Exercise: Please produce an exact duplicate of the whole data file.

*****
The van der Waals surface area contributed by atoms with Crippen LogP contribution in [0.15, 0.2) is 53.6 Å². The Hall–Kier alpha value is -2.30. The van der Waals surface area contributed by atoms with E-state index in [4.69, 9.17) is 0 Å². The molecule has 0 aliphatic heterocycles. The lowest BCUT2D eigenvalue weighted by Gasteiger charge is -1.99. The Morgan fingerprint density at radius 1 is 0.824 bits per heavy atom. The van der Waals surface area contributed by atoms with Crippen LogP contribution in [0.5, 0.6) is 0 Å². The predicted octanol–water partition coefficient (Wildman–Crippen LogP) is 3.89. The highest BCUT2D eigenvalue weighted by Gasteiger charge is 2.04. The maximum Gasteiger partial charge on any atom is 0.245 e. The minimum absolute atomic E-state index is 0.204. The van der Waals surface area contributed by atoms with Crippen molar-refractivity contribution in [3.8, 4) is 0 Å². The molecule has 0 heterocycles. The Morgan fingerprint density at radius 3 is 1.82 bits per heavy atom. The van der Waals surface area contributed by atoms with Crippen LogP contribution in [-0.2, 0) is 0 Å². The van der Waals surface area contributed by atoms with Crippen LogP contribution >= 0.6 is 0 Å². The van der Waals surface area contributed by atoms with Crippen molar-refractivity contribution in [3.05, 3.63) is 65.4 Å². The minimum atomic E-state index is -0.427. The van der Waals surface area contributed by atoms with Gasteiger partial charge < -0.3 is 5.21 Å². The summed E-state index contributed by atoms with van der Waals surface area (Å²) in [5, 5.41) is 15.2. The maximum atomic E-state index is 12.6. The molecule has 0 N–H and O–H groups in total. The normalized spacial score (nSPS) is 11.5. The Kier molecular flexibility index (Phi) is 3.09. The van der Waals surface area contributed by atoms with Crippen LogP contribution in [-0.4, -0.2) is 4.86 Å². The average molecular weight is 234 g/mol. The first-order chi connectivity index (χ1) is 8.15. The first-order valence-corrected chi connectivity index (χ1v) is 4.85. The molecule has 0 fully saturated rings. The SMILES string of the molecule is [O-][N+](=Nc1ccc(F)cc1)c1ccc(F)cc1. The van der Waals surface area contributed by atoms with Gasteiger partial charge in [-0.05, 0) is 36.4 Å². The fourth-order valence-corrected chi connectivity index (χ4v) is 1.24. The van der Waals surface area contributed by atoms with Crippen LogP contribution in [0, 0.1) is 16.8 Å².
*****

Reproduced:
The van der Waals surface area contributed by atoms with Crippen LogP contribution in [0.15, 0.2) is 53.6 Å². The Hall–Kier alpha value is -2.30. The van der Waals surface area contributed by atoms with E-state index in [4.69, 9.17) is 0 Å². The molecule has 0 aliphatic heterocycles. The lowest BCUT2D eigenvalue weighted by Gasteiger charge is -1.99. The Morgan fingerprint density at radius 1 is 0.824 bits per heavy atom. The van der Waals surface area contributed by atoms with Crippen LogP contribution in [0.5, 0.6) is 0 Å². The predicted octanol–water partition coefficient (Wildman–Crippen LogP) is 3.89. The highest BCUT2D eigenvalue weighted by Gasteiger charge is 2.04. The maximum Gasteiger partial charge on any atom is 0.245 e. The minimum absolute atomic E-state index is 0.204. The van der Waals surface area contributed by atoms with Crippen molar-refractivity contribution in [3.8, 4) is 0 Å². The molecule has 0 heterocycles. The Morgan fingerprint density at radius 3 is 1.82 bits per heavy atom. The van der Waals surface area contributed by atoms with Crippen LogP contribution in [-0.2, 0) is 0 Å². The van der Waals surface area contributed by atoms with Crippen LogP contribution >= 0.6 is 0 Å². The van der Waals surface area contributed by atoms with Crippen molar-refractivity contribution in [3.05, 3.63) is 65.4 Å². The minimum atomic E-state index is -0.427. The van der Waals surface area contributed by atoms with Gasteiger partial charge < -0.3 is 5.21 Å². The summed E-state index contributed by atoms with van der Waals surface area (Å²) in [5, 5.41) is 15.2. The maximum atomic E-state index is 12.6. The molecule has 0 N–H and O–H groups in total. The normalized spacial score (nSPS) is 11.5. The Kier molecular flexibility index (Phi) is 3.09. The van der Waals surface area contributed by atoms with Crippen LogP contribution in [-0.4, -0.2) is 4.86 Å². The average molecular weight is 234 g/mol. The first-order chi connectivity index (χ1) is 8.15. The first-order valence-corrected chi connectivity index (χ1v) is 4.85. The molecule has 0 fully saturated rings. The SMILES string of the molecule is [O-][N+](=Nc1ccc(F)cc1)c1ccc(F)cc1. The van der Waals surface area contributed by atoms with Gasteiger partial charge in [-0.05, 0) is 36.4 Å². The fourth-order valence-corrected chi connectivity index (χ4v) is 1.24. The van der Waals surface area contributed by atoms with Crippen LogP contribution in [0, 0.1) is 16.8 Å².